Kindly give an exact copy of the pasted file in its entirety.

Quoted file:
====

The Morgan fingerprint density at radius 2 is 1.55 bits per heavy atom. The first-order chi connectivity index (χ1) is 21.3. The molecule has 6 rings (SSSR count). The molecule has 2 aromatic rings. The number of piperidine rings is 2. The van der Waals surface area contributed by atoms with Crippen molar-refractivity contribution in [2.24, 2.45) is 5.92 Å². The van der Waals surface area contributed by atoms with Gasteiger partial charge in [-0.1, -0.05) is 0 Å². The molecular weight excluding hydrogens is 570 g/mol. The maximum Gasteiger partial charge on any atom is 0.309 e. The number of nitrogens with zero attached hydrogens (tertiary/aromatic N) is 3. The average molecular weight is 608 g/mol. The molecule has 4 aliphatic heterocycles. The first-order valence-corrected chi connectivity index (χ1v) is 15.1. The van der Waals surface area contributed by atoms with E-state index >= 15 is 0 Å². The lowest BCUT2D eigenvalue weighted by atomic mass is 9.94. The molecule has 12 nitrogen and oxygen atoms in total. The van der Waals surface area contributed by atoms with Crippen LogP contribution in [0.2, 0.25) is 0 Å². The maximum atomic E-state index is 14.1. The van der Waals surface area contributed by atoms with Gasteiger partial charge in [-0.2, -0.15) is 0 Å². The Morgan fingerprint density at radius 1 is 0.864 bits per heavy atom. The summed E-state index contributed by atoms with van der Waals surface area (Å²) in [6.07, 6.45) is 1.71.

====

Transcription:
The Morgan fingerprint density at radius 2 is 1.55 bits per heavy atom. The first-order chi connectivity index (χ1) is 21.3. The molecule has 6 rings (SSSR count). The molecule has 2 aromatic rings. The number of piperidine rings is 2. The van der Waals surface area contributed by atoms with Crippen molar-refractivity contribution in [2.24, 2.45) is 5.92 Å². The van der Waals surface area contributed by atoms with Gasteiger partial charge in [-0.1, -0.05) is 0 Å². The molecular weight excluding hydrogens is 570 g/mol. The maximum Gasteiger partial charge on any atom is 0.309 e. The number of nitrogens with zero attached hydrogens (tertiary/aromatic N) is 3. The average molecular weight is 608 g/mol. The molecule has 4 aliphatic heterocycles. The first-order valence-corrected chi connectivity index (χ1v) is 15.1. The van der Waals surface area contributed by atoms with E-state index >= 15 is 0 Å². The lowest BCUT2D eigenvalue weighted by atomic mass is 9.94. The molecule has 12 nitrogen and oxygen atoms in total. The van der Waals surface area contributed by atoms with Crippen LogP contribution in [0.2, 0.25) is 0 Å². The maximum atomic E-state index is 14.1. The van der Waals surface area contributed by atoms with Gasteiger partial charge in [-0.2, -0.15) is 0 Å². The Morgan fingerprint density at radius 1 is 0.864 bits per heavy atom. The summed E-state index contributed by atoms with van der Waals surface area (Å²) in [6.07, 6.45) is 1.71.